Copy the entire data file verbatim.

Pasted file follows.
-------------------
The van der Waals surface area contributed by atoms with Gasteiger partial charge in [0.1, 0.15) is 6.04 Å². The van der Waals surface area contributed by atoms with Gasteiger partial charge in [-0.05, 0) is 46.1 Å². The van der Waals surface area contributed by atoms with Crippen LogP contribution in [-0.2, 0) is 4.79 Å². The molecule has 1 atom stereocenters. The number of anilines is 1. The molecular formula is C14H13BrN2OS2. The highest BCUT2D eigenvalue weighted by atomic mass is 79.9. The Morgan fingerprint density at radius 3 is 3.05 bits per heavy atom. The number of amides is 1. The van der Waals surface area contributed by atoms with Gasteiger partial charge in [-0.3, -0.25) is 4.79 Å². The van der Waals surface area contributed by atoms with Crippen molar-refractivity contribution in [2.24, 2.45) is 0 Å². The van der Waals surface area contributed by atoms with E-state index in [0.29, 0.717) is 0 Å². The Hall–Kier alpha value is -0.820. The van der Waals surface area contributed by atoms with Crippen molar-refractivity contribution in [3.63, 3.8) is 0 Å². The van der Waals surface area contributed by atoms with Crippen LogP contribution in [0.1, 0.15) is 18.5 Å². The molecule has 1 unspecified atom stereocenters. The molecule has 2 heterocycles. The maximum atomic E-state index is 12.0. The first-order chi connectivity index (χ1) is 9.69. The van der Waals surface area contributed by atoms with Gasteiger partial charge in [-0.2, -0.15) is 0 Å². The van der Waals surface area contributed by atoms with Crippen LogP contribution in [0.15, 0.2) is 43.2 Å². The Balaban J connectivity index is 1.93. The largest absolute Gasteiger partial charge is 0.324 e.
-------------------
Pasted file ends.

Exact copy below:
The van der Waals surface area contributed by atoms with Gasteiger partial charge in [0.1, 0.15) is 6.04 Å². The van der Waals surface area contributed by atoms with Gasteiger partial charge in [-0.05, 0) is 46.1 Å². The van der Waals surface area contributed by atoms with Crippen LogP contribution in [-0.2, 0) is 4.79 Å². The molecule has 1 atom stereocenters. The number of anilines is 1. The molecular formula is C14H13BrN2OS2. The highest BCUT2D eigenvalue weighted by atomic mass is 79.9. The Morgan fingerprint density at radius 3 is 3.05 bits per heavy atom. The number of amides is 1. The van der Waals surface area contributed by atoms with Gasteiger partial charge in [-0.3, -0.25) is 4.79 Å². The van der Waals surface area contributed by atoms with Crippen molar-refractivity contribution in [2.24, 2.45) is 0 Å². The van der Waals surface area contributed by atoms with E-state index in [0.29, 0.717) is 0 Å². The Hall–Kier alpha value is -0.820. The van der Waals surface area contributed by atoms with Crippen molar-refractivity contribution in [3.63, 3.8) is 0 Å². The van der Waals surface area contributed by atoms with Crippen LogP contribution in [0.1, 0.15) is 18.5 Å². The molecule has 1 unspecified atom stereocenters. The molecule has 2 heterocycles. The maximum atomic E-state index is 12.0. The first-order chi connectivity index (χ1) is 9.69. The van der Waals surface area contributed by atoms with Gasteiger partial charge in [-0.2, -0.15) is 0 Å². The van der Waals surface area contributed by atoms with Crippen LogP contribution in [0.15, 0.2) is 43.2 Å². The Balaban J connectivity index is 1.93. The largest absolute Gasteiger partial charge is 0.324 e.